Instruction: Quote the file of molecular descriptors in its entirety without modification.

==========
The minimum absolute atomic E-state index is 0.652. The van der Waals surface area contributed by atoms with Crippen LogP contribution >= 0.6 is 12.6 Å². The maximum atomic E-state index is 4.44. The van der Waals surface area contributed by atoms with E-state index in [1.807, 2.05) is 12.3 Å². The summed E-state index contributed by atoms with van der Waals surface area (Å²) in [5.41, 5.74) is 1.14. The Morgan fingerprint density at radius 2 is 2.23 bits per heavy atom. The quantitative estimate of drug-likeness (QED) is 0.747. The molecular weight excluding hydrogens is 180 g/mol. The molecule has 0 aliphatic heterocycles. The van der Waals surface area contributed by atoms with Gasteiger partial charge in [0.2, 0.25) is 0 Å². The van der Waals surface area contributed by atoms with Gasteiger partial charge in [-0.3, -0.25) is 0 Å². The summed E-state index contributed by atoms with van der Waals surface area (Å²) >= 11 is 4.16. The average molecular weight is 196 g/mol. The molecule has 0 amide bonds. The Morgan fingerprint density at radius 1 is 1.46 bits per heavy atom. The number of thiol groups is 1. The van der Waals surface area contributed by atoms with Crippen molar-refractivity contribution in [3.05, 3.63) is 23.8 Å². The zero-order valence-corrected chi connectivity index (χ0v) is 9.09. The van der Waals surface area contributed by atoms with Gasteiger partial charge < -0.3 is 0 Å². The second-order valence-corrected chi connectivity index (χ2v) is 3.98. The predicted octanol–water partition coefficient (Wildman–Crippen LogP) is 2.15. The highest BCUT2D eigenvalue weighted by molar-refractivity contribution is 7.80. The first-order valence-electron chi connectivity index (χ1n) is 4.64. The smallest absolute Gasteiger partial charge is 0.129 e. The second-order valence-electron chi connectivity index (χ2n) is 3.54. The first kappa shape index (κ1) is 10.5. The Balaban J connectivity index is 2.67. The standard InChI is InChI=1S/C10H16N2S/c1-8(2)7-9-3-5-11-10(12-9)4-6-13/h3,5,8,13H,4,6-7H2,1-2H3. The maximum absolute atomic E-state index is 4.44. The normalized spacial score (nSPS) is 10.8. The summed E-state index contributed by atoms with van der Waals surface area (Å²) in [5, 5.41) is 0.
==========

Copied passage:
The minimum absolute atomic E-state index is 0.652. The van der Waals surface area contributed by atoms with Crippen LogP contribution >= 0.6 is 12.6 Å². The maximum atomic E-state index is 4.44. The van der Waals surface area contributed by atoms with E-state index in [1.807, 2.05) is 12.3 Å². The summed E-state index contributed by atoms with van der Waals surface area (Å²) in [5.41, 5.74) is 1.14. The Morgan fingerprint density at radius 2 is 2.23 bits per heavy atom. The quantitative estimate of drug-likeness (QED) is 0.747. The molecular weight excluding hydrogens is 180 g/mol. The molecule has 0 aliphatic heterocycles. The van der Waals surface area contributed by atoms with Gasteiger partial charge in [0.2, 0.25) is 0 Å². The van der Waals surface area contributed by atoms with Gasteiger partial charge in [-0.3, -0.25) is 0 Å². The summed E-state index contributed by atoms with van der Waals surface area (Å²) >= 11 is 4.16. The average molecular weight is 196 g/mol. The molecule has 0 amide bonds. The Morgan fingerprint density at radius 1 is 1.46 bits per heavy atom. The number of thiol groups is 1. The van der Waals surface area contributed by atoms with Crippen molar-refractivity contribution in [3.05, 3.63) is 23.8 Å². The zero-order valence-corrected chi connectivity index (χ0v) is 9.09. The van der Waals surface area contributed by atoms with Gasteiger partial charge < -0.3 is 0 Å². The second-order valence-corrected chi connectivity index (χ2v) is 3.98. The predicted octanol–water partition coefficient (Wildman–Crippen LogP) is 2.15. The highest BCUT2D eigenvalue weighted by molar-refractivity contribution is 7.80. The first-order valence-electron chi connectivity index (χ1n) is 4.64. The smallest absolute Gasteiger partial charge is 0.129 e. The second-order valence-electron chi connectivity index (χ2n) is 3.54. The first kappa shape index (κ1) is 10.5. The Balaban J connectivity index is 2.67. The standard InChI is InChI=1S/C10H16N2S/c1-8(2)7-9-3-5-11-10(12-9)4-6-13/h3,5,8,13H,4,6-7H2,1-2H3. The maximum absolute atomic E-state index is 4.44. The normalized spacial score (nSPS) is 10.8. The summed E-state index contributed by atoms with van der Waals surface area (Å²) in [5, 5.41) is 0.